When I was assigned to read “Anna Karenina” during the summer before my senior year of high school, I had no idea how long it would take. Daunted by its length, and by the challenge of telling my Alexei Alexandroviches from my Alexei Kirilloviches, I put off reading it and put off reading it until, by the end of August—having only reached the beginning of Anna and Vronsky’s affair—I knew I wouldn’t be near finished by the time school started up again.
This “miscalculation” was mainly the result of procrastination, but also maybe the tiniest bit a problem of technology: back then, in the pre-digital age, physical books had a somewhat vague relationship to time. If you were a lazy teen-ager with an eight-hundred-and-fifty-page tome to get through, this nebulousness could work against you. It could also provide one of reading’s greatest pleasures: the feeling of getting so sucked into a fictional world that when you finally looked up from your book, dazed, you’d lost all sense of how much time had passed.
As we’ve transitioned from print to screens, we’ve started clocking how long reading takes: Kindles track the “time left” in the books we’re reading; Web sites like Longreads and Medium include similar estimates with their articles (total reading time for “Anna Karenina”: eighteen hours and twenty-two minutes); in June, Alexis Ohanian, a co-founder of Reddit, published a book with a stamp on the cover advertising it as a “5 hour read.” These features all feel a bit dystopian, like things Gary Shteyngart might have invented for his futuristic äppärät devices in “Super Sad True Love Story”; if Jonathan Franzen’s next novel gets stamped with a “10 hour read” label, it will confirm all his worst suspicions about what’s wrong with the modern world. But the fact is that little of what we read on the Web today is formatted in discrete pages, so it seems logical that, as reading online continues to supplant reading in print, hours and minutes will become increasingly useful units for measuring our progress.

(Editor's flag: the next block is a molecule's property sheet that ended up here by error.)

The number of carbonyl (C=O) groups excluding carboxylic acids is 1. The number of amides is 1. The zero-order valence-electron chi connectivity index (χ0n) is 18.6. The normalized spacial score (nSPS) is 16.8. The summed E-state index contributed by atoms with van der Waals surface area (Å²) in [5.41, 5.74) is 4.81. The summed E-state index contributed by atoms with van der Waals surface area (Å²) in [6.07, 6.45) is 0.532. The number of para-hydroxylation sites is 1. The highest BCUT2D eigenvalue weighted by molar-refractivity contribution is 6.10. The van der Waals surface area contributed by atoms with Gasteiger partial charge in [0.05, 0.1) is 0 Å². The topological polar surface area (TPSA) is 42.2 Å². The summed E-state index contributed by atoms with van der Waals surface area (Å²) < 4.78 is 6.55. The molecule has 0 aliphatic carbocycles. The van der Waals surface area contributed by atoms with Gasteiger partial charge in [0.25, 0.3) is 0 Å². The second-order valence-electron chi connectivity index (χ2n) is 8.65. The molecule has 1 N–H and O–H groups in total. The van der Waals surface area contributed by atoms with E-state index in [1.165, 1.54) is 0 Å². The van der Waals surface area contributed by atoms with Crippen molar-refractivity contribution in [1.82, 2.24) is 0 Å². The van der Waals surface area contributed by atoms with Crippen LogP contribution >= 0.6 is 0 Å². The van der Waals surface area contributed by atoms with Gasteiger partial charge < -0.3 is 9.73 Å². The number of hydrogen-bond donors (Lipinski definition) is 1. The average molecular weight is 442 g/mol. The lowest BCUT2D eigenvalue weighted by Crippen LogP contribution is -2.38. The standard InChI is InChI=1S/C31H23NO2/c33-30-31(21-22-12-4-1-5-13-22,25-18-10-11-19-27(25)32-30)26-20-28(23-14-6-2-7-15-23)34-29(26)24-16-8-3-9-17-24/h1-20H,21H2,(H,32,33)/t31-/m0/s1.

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Apps like QuickReader, for example, use a highlighter mark that readers follow with their eyes as it moves from phrase to phrase at a designated speed. Apps like ReadQuick employ a technique called Rapid Serial Visual Presentation (R.S.V.P.), displaying one or several words at a time in a fixed position at the center of the screen. Both of those apps allow you to control the speed, and to upload reading material from Web sites (mostly books for QuickReader, articles for ReadQuick), effectively transforming texts into adjustable word metronomes. At least one app, Acceleread, includes both the highlighter and R.S.V.P. techniques, and an interactive training course. At high speeds, both tools are mentally taxing, though R.S.V.P.—which allows readers to keep their eyes completely still, eliminating the time-consuming process of scanning them across the page and “fixating” on individual words—is also strangely passive; more than one person I’ve let sample ReadQuick has remarked that it feels a little like watching TV. (You can watch a demo of the app here.)